Please forward this error screen to 198. This article’s tone or style may not reflect the encyclopedic adults and children modeling used on Wikipedia. See Wikipedia’s guide to writing better articles for suggestions. A toy is an item that is used in play, especially one designed for such use.
Playing with toys can be an enjoyable means of training young children for life in society. Different materials like wood, clay, paper, and plastic are used to make toys. Many items are designed to serve as toys, but goods produced for other purposes can also be used. The origin of the word “toy” is unknown, but it is believed that it was first used in the 14th century. Toys are mainly made for children.
Playing with toys is considered to be important when it comes to growing up and learning about the world around us. Younger children use toys to discover their identity, help their bodies grow strong, learn cause and effect, explore relationships, and practice skills they will need as adults. Adults on occasion use toys to form and strengthen social bonds, teach, help in therapy, and to remember and reinforce lessons from their youth. Little horse on wheels, Ancient Greek children’s toy. Most children have been said to play with whatever they can find, such as sticks and rocks. Toys and games have been unearthed from the sites of ancient civilizations. They have been written about in some of the oldest literature.
The earliest toys are made from materials found in nature, such as rocks, sticks, and clay. Thousands of years ago, Egyptian children played with dolls that had wigs and movable limbs which were made from stone, pottery, and wood. The oldest known mechanical puzzle also comes from Greece and appeared in the 3rd century BC. The game consisted of a square divided into 14 parts, and the aim was to create different shapes from these pieces. Toys became more widespread with the changing attitudes towards children engendered by the Enlightenment.
Children began to be seen as people in and of themselves, as opposed to extensions of their household and that they had a right to flourish and enjoy their childhood. Hoops have long been a popular toy across a variety of cultures. In the nineteenth century, the emphasis was put on toys that had an educational purpose to them, such as puzzles, books, cards and board games. Religiously themed toys were also popular, including a model Noah’s Ark with miniature animals and objects from other Bible scenes. More complex mechanical and optics-based toys were also invented. Carpenter and Westley began to mass-produce the kaleidoscope, invented by Sir David Brewster in 1817, and had sold over 200,000 items within three months in London and Paris. The golden age of toy development was at the turn of the 20th century.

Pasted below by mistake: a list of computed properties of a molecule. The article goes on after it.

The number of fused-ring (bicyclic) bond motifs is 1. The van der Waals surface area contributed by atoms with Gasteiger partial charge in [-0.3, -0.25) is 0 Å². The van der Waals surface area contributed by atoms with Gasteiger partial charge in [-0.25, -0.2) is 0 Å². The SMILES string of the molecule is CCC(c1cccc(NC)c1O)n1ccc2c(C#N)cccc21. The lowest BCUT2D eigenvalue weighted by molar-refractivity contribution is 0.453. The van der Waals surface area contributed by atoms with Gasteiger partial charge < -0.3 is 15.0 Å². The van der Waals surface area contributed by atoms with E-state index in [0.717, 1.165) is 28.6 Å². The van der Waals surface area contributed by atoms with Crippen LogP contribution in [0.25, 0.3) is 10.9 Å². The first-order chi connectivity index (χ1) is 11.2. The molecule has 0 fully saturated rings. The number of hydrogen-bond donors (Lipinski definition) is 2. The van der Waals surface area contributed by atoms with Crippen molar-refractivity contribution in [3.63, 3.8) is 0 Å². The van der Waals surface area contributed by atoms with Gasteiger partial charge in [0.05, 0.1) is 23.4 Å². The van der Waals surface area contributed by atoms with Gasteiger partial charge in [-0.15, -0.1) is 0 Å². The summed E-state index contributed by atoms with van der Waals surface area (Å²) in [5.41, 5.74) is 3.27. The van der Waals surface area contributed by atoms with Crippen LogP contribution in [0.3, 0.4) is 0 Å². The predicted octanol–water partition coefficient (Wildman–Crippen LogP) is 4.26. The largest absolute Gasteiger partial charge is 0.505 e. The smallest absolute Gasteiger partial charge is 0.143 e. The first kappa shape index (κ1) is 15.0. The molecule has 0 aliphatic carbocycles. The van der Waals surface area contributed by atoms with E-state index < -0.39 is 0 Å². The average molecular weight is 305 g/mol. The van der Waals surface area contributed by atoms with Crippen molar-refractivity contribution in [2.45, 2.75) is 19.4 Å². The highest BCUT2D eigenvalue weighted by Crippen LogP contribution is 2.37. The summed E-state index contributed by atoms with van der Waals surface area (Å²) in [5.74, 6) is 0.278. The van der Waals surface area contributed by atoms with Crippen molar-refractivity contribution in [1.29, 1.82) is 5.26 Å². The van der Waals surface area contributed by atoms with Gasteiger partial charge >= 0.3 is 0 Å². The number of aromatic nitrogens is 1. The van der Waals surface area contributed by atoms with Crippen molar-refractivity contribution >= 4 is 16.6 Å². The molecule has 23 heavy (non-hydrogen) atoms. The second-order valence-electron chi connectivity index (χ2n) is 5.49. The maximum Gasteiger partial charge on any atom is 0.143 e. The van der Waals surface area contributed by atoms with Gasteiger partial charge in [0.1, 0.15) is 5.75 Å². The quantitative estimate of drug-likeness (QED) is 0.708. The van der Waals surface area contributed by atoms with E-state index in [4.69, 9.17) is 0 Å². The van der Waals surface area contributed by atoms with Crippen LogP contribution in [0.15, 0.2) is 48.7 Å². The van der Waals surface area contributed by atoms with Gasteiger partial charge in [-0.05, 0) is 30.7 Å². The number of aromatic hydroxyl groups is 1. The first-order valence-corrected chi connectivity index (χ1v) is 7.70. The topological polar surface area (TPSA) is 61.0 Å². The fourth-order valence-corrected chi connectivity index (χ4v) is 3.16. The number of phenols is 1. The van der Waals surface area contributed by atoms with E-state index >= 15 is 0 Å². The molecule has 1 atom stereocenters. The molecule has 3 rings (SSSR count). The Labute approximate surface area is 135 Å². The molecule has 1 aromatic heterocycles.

Real wages were rising steadily in the Western world, allowing even working-class families to afford toys for their children, and industrial techniques of precision engineering and mass production was able to provide the supply to meet this rising demand. Puzzles became greatly fashionable as well. In 1893, the English lawyer Angelo John Lewis, writing under the pseudonym of Professor Hoffman, wrote a book called Puzzles Old and New. It contained, amongst other things, more than 40 descriptions of puzzles with secret opening mechanisms. During the Second World War, some new types of toys were created through accidental innovation. After trying to create a replacement for synthetic rubber, the American Earl L. The act of children’s play with toys embodies the values set forth by the adults of their specific community, but through the lens of the child’s perspective.
Within cultural societies, toys are a medium to enhance a child’s cognitive, social, and linguistic learning. In some cultures, societies utilize toys as a way to enhance a child’s skillset within the traditional boundaries of their future roles in the community. In Saharan and North African cultures, play is facilitated by children through the use of toys to enact scenes recognizable in their community such as hunting and herding. The value is placed in a realistic version of development in preparing a child for the future they are likely to grow up into.